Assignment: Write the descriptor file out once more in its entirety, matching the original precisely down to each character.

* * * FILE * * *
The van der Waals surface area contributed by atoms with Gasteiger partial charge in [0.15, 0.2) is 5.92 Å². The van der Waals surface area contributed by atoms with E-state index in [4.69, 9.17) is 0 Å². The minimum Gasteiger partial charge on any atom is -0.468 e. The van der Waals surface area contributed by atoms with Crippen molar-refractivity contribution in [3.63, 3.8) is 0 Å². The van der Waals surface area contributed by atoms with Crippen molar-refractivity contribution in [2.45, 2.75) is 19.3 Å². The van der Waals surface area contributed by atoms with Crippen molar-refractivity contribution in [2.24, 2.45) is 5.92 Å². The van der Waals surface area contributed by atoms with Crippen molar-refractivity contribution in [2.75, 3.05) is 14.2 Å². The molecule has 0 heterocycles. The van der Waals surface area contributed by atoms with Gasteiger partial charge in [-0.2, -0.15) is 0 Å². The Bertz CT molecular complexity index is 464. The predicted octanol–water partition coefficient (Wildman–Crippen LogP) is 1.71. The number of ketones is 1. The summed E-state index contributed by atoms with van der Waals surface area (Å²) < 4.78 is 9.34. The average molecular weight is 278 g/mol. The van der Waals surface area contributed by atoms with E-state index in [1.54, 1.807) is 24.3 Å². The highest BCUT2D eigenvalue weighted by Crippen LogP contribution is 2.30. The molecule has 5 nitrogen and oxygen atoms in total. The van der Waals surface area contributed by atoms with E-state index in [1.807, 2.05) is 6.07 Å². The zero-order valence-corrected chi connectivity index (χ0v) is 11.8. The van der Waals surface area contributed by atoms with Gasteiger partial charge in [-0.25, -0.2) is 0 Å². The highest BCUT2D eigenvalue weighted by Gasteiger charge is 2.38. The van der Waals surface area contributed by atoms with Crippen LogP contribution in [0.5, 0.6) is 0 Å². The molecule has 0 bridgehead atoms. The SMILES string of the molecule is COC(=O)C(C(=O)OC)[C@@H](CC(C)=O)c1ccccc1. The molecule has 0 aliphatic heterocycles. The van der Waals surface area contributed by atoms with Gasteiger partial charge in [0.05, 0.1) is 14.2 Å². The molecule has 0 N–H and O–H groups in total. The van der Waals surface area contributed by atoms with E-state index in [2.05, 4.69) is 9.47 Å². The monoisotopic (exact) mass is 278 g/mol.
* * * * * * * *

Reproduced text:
The van der Waals surface area contributed by atoms with Gasteiger partial charge in [0.15, 0.2) is 5.92 Å². The van der Waals surface area contributed by atoms with E-state index in [4.69, 9.17) is 0 Å². The minimum Gasteiger partial charge on any atom is -0.468 e. The van der Waals surface area contributed by atoms with Crippen molar-refractivity contribution in [3.63, 3.8) is 0 Å². The van der Waals surface area contributed by atoms with Crippen molar-refractivity contribution in [2.45, 2.75) is 19.3 Å². The van der Waals surface area contributed by atoms with Crippen molar-refractivity contribution in [2.24, 2.45) is 5.92 Å². The van der Waals surface area contributed by atoms with Crippen molar-refractivity contribution in [2.75, 3.05) is 14.2 Å². The molecule has 0 heterocycles. The van der Waals surface area contributed by atoms with Gasteiger partial charge in [-0.2, -0.15) is 0 Å². The Bertz CT molecular complexity index is 464. The predicted octanol–water partition coefficient (Wildman–Crippen LogP) is 1.71. The number of ketones is 1. The summed E-state index contributed by atoms with van der Waals surface area (Å²) < 4.78 is 9.34. The average molecular weight is 278 g/mol. The van der Waals surface area contributed by atoms with E-state index in [1.54, 1.807) is 24.3 Å². The highest BCUT2D eigenvalue weighted by Crippen LogP contribution is 2.30. The molecule has 5 nitrogen and oxygen atoms in total. The van der Waals surface area contributed by atoms with E-state index in [1.807, 2.05) is 6.07 Å². The zero-order valence-corrected chi connectivity index (χ0v) is 11.8. The van der Waals surface area contributed by atoms with Gasteiger partial charge in [-0.25, -0.2) is 0 Å². The highest BCUT2D eigenvalue weighted by Gasteiger charge is 2.38. The van der Waals surface area contributed by atoms with Crippen LogP contribution in [0.5, 0.6) is 0 Å². The molecule has 0 bridgehead atoms. The SMILES string of the molecule is COC(=O)C(C(=O)OC)[C@@H](CC(C)=O)c1ccccc1. The molecule has 0 aliphatic heterocycles. The van der Waals surface area contributed by atoms with Gasteiger partial charge in [0.05, 0.1) is 14.2 Å². The molecule has 0 N–H and O–H groups in total. The van der Waals surface area contributed by atoms with E-state index in [2.05, 4.69) is 9.47 Å². The monoisotopic (exact) mass is 278 g/mol.